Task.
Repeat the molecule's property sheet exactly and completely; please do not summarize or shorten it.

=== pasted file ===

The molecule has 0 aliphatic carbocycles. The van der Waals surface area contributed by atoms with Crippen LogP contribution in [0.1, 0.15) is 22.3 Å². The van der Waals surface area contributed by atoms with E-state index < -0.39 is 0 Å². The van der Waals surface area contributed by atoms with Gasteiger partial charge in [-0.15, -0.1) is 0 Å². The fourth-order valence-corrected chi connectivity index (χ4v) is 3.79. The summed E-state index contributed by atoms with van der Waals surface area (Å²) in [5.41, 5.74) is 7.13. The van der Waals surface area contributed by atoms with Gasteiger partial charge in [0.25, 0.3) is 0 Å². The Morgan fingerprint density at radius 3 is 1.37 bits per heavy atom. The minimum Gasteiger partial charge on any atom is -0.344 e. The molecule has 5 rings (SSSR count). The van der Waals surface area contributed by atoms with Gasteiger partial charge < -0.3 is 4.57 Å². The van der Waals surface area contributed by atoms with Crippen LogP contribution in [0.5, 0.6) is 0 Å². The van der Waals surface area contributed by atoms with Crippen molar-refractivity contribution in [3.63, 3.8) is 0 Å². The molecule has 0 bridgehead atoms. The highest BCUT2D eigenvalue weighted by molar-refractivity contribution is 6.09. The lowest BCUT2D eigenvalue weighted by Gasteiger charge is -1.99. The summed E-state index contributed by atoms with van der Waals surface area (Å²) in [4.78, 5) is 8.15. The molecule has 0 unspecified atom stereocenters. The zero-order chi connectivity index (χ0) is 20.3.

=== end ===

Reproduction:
The molecule has 0 aliphatic carbocycles. The van der Waals surface area contributed by atoms with Crippen LogP contribution in [0.1, 0.15) is 22.3 Å². The van der Waals surface area contributed by atoms with E-state index < -0.39 is 0 Å². The van der Waals surface area contributed by atoms with Gasteiger partial charge in [-0.15, -0.1) is 0 Å². The fourth-order valence-corrected chi connectivity index (χ4v) is 3.79. The summed E-state index contributed by atoms with van der Waals surface area (Å²) in [5.41, 5.74) is 7.13. The van der Waals surface area contributed by atoms with Gasteiger partial charge in [0.25, 0.3) is 0 Å². The Morgan fingerprint density at radius 3 is 1.37 bits per heavy atom. The minimum Gasteiger partial charge on any atom is -0.344 e. The molecule has 5 rings (SSSR count). The van der Waals surface area contributed by atoms with Gasteiger partial charge < -0.3 is 4.57 Å². The van der Waals surface area contributed by atoms with Crippen LogP contribution in [0.5, 0.6) is 0 Å². The van der Waals surface area contributed by atoms with Crippen molar-refractivity contribution in [3.63, 3.8) is 0 Å². The molecule has 0 bridgehead atoms. The highest BCUT2D eigenvalue weighted by molar-refractivity contribution is 6.09. The lowest BCUT2D eigenvalue weighted by Gasteiger charge is -1.99. The summed E-state index contributed by atoms with van der Waals surface area (Å²) in [4.78, 5) is 8.15. The molecule has 0 unspecified atom stereocenters. The zero-order chi connectivity index (χ0) is 20.3.